Trinidadians will require ETIAS for Schengen states from 2021
Photo courtesy ETIAS Europe
Trinidad and Tobago citizens heading to Schengen countries will need to apply for European Travel Information and Authorisation System (ETIAS) authorisation for short-stay visits from 2021.
According to a 2018 release by the European Commission, starting from 2021 an ETIAS authorisation will be required for visa-exempt countries for short-stays in the Schengen Area (less than 90 days).
The agency says based on the information submitted, the process will "assess if an applicant will pose a risk to the European Community in terms of migration, security or public health".
The applicant's information will be checked against an ETIAS watchlist which will determine whether the authorisation to enter Europe can be granted or refused.
ETIAS is part of an EU intergovernmental legislative initiative created to enforce the security of the Member States.
The difference between an ETIAS authorisation and a Schengen visa is that the process of the former is automated and centralized across the Schengen Area whereas a European visa is processed on a case-by-case basis by the visa officials of each Member State.
The ETIAS visa is similar to the ESTA of the USA or the eTA of Canada.
The European Union said the development is the result of recent terrorist attacks and immigration issues.
"As agreed by many high-profile European officers, information of visa-free travellers should be gathered before they enter the Schengen Area. By implementing this, the European Union authorities will be able to control who crosses the borders."
"The principal of ETIAS is that it will allow the EU border-control officers to cross-check the information of travellers who enter the Schengen Area against all of the security systems that exist across the EU," the website said.
The 26 Schengen countries are Austria, Belgium, Czech Republic, Denmark, Estonia, Finland, France, Germany, Greece, Hungary, Iceland, Italy, Latvia, Liechtenstein, Lithuania, Luxembourg, Malta, Netherlands, Norway, Poland, Portugal, Slovakia, Slovenia, Spain, Sweden, and Switzerland.
5 things to know about ETIAS
1. ETIAS is not a visa; is valid for an unlimited number of entries
An ETIAS travel authorisation does not entail the requirements of a visa.
There is no need to go to a consulate to make an application, no biometric registration is needed and significantly less information is collected and assessed than during a visa application procedure.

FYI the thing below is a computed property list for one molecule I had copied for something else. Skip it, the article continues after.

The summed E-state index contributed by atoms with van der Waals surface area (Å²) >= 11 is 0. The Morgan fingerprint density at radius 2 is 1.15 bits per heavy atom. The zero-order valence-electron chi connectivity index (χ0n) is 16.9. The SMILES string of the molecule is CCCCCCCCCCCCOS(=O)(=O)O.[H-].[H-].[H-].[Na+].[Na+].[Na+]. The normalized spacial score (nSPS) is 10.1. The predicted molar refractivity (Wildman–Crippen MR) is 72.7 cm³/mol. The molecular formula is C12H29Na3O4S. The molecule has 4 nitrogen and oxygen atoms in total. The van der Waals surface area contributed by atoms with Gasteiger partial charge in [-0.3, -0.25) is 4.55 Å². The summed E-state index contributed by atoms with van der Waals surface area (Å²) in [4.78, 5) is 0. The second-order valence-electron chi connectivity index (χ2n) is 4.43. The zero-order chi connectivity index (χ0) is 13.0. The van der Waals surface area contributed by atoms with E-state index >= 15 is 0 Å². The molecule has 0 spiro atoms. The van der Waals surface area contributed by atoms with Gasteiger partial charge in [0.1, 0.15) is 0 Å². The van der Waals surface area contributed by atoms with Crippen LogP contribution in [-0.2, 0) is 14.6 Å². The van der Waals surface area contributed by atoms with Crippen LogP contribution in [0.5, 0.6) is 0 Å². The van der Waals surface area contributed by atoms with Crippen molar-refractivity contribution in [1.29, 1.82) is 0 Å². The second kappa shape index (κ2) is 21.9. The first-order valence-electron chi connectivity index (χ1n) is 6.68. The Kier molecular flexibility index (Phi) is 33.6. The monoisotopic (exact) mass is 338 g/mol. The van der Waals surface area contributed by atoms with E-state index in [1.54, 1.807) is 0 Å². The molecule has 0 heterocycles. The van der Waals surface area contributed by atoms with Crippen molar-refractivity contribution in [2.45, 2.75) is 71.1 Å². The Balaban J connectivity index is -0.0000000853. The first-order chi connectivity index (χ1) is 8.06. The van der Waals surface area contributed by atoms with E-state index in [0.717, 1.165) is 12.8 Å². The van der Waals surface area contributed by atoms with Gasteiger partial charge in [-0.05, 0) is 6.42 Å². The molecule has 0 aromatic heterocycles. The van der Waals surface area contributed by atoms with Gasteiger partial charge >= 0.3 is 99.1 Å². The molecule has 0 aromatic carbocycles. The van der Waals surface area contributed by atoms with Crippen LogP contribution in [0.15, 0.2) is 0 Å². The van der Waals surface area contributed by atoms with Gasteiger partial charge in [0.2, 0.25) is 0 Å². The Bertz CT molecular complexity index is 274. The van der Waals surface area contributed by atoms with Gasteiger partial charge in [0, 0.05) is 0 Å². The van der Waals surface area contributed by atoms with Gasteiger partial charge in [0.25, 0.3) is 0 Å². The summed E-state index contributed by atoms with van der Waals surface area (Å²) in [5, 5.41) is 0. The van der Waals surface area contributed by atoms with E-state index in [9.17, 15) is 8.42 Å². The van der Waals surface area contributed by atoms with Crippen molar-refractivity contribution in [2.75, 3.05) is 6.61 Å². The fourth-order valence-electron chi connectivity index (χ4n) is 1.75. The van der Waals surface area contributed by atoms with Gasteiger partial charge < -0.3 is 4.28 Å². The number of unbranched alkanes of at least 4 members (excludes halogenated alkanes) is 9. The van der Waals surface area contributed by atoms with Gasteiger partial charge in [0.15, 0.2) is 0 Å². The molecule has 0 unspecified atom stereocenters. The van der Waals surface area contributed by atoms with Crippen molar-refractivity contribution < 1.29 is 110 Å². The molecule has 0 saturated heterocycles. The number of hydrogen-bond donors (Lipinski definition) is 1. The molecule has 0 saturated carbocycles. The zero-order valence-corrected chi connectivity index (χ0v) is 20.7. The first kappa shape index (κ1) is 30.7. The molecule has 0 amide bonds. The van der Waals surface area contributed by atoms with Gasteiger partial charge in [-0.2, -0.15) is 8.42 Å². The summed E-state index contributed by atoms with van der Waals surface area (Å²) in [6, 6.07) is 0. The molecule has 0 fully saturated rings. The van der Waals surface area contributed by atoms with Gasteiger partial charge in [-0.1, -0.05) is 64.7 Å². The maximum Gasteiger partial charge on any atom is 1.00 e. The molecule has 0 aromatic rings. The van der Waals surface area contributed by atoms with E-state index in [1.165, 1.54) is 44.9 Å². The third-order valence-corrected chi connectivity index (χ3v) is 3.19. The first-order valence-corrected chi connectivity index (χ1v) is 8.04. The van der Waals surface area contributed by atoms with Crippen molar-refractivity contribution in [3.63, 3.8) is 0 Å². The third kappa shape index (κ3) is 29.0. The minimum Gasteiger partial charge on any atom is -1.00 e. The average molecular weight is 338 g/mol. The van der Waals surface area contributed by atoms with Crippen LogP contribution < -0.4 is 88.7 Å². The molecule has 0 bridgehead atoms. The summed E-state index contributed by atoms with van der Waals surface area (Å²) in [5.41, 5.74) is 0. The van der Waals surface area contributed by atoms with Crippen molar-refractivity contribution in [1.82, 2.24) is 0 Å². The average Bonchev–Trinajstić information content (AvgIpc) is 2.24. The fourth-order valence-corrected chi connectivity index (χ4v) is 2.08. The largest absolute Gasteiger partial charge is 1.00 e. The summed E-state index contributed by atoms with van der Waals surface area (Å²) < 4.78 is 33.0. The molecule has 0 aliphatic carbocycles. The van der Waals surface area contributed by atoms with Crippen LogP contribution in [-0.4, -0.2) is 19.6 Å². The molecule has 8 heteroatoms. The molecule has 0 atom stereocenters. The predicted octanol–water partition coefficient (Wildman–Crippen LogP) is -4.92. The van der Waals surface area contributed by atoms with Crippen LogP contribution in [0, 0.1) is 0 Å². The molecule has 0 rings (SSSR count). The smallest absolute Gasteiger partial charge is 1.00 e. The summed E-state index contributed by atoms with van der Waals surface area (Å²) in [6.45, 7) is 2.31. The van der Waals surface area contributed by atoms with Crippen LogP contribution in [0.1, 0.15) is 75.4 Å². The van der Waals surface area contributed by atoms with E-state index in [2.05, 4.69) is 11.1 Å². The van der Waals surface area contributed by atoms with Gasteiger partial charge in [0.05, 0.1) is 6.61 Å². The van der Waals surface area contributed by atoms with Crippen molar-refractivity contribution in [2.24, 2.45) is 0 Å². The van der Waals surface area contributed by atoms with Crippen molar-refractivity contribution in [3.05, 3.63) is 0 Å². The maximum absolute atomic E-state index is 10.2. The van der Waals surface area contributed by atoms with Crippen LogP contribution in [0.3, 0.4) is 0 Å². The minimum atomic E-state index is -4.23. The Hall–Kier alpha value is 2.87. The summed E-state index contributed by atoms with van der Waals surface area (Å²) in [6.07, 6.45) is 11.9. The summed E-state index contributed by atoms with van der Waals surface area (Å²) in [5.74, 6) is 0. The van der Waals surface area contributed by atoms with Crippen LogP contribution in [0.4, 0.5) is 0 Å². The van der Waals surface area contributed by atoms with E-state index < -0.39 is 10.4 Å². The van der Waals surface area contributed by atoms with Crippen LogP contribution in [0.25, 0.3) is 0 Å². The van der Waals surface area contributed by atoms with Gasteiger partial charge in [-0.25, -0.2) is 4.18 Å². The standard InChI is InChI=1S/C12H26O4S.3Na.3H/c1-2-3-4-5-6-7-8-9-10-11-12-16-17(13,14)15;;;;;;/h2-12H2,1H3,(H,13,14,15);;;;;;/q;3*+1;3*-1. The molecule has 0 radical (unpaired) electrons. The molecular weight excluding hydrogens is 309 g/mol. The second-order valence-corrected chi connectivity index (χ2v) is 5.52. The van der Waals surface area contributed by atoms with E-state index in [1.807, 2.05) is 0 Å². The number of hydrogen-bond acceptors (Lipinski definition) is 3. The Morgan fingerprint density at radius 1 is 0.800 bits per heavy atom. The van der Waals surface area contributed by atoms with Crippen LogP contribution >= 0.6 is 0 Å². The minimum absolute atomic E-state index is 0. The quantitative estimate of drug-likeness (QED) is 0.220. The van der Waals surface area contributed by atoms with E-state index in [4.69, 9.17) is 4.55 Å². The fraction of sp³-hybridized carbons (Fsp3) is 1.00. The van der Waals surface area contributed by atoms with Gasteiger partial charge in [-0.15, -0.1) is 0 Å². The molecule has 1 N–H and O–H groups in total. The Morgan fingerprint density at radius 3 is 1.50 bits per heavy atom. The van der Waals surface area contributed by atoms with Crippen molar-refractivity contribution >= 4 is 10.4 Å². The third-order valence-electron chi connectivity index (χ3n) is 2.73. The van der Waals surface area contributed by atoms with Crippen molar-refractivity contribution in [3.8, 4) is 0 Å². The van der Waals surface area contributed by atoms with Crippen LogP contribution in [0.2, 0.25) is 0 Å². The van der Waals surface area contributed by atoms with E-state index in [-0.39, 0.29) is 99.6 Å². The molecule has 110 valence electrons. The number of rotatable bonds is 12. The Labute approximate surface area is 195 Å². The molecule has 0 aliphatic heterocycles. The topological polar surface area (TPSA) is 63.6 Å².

Whereas, as a general rule, a Schengen visa procedure can take up to 15 days, and can in some cases be extended up to 30 or 60 days, the on-line ETIAS application only takes a few minutes to fill in.
The validity will be for a period of five years, significantly longer than the validity of a Schengen visa. ETIAS will be valid for an unlimited number of entries.
2. An ETIAS does not guarantee entry into the EU
The European Border and Coast Guard is in charge of the ETIAS visa in cooperation with Europol and other Member State authorities. Holding an ETIAS does not guarantee its holder entry to the EU as the decision to grant or refuse entry is made by the national border guards through an in-person screening process at the port of entry.
However, the ETIAS application is an automated system which will conduct prior checks in order to determine whether to issue or deny a request to the EU. This pre-verification process will facilitate and speed up border checks.
3. An ETIAS can be refused if the applicant poses a risk in terms of migration, security or public health
The application process is simple, immediate and can be done online. It only takes up to 10 minutes and costs €7. Each individual travelling in a group needs to be authorized. However, applicants under the age of 18 do not need to pay for the processing fee. Once an application is submitted, the ETIAS application system will:
- Verify the information provided by the applicants in advance of their travel to the external borders of the EU. Basic information of visa-free third country citizens will be collected such as identity, permanent residence address, contact details (emails and phone numbers). As to documentation requirements, applicants need to hold a valid passport issued by one of the countries in the visa-exempt list.
- From the given information, it will assess if an applicant will pose a risk to the European Community in terms of migration, security or public health.
- Process automatically using the information on the application to cross-check against various EU information systems (such as SIS, VIS, Europol, Interpol, Eurodac, and so forth) and also against an ETIAS watchlist. It will determine whether the authorisation to enter Europe can be granted or refused.
- Issue or refuse the authorisation. If approved, the applicant will receive the ETIAS authorisation directly by email. In case of denial, an email with reasons for refusal will be sent.
4. Travellers should apply at least three days before departure
It is strongly recommended that you start to apply for an ETIAS at least 72 hours (3 days) prior to your departure. Although the authorisation is linked to your passport, it is advisable to bring your ETIAS authorisation email printout to the airport to prevent being denied boarding.
5. ETIAS can be revoked or annulled
The validity of the ETIAS visa application is strictly related to that of the passport used to complete the application. The ETIAS authorisation can be revoked and annulled if the conditions for issuing it no longer apply. Therefore, it is recommended to check the status of your ETIAS application a few days before your departure date.
If staying longer than 90 days, a Schengen visa is required through the country of entry.
For more information on ETIAS, visit https://bit.ly/31efl5k